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Various essays have been made in different countries to compare the characters of ancient and modern versification, and to point out the difference beyond any possibility of mistake. But they have made distinctions, where in fact there was no difference, and left the criterion unobserved. They have transferred the name of rhyme to a regular repetition of the same sound at the end of the line, and set up this vile monotony as the characteristic of modern verse, in contradistinction to the feet of the ancients, which they pretend the poetry of modern languages will not admit.

Rhyme, from the Greek word Putuo;, is nothing else but number, which was essential to the ancient, as well as to the modern versification. As to the jingle of similar sounds, though it was never used by the ancients in any regular return in the middle, or at the end of the line, and was by no means deemed essential to the versification, yet they did not reject it as a blemish, where it occurred without the appearance of constraint. We meet with it often in the epithets of Homer ; Apyugeolo, Biolo—Avač Avogay, Ayausuvay—almost the whole first ode of Anacreon is what we call rhyme. The following line of Virgil has been admired for the similitude of sound in the first two words.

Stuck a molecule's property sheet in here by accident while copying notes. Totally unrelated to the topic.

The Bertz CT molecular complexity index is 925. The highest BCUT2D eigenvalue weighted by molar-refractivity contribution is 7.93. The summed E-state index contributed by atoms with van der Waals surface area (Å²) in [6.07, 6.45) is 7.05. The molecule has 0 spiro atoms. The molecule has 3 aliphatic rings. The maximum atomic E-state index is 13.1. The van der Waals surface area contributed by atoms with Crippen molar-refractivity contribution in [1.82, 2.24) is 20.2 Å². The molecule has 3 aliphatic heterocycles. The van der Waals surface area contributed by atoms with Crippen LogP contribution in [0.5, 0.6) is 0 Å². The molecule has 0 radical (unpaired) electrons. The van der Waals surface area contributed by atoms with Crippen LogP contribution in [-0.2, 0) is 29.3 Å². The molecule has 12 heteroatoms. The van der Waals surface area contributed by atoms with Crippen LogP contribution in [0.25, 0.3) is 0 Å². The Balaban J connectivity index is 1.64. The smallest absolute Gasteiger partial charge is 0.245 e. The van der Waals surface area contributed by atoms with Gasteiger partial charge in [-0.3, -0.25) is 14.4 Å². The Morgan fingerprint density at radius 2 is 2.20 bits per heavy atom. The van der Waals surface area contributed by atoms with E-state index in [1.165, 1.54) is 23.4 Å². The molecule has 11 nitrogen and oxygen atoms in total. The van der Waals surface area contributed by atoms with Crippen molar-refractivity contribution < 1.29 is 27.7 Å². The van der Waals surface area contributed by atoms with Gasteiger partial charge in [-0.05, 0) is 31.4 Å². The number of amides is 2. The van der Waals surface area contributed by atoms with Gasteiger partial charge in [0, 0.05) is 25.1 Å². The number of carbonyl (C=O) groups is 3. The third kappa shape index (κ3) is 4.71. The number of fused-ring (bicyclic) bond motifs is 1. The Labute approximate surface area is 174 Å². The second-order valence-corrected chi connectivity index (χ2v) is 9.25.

Ore Arethusa tuo siculis confunditur undis.”

Rythmus, or number, is certainly essential to verse, whether in the dead or living languages; and the real difference between the two is this: the number in ancient verse relates to the feet, and in modern poetry to the syllables; for to assert that modern poetry has no feet, is a ridiculous absurdity. The feet that principally enter the composition of Greek and Latin verses, are either of two or three syllables: those of two syllables are either both long, as the spondee; or both short, as the pyrrhic; or one short and the other long, as the iambic; or one long and the other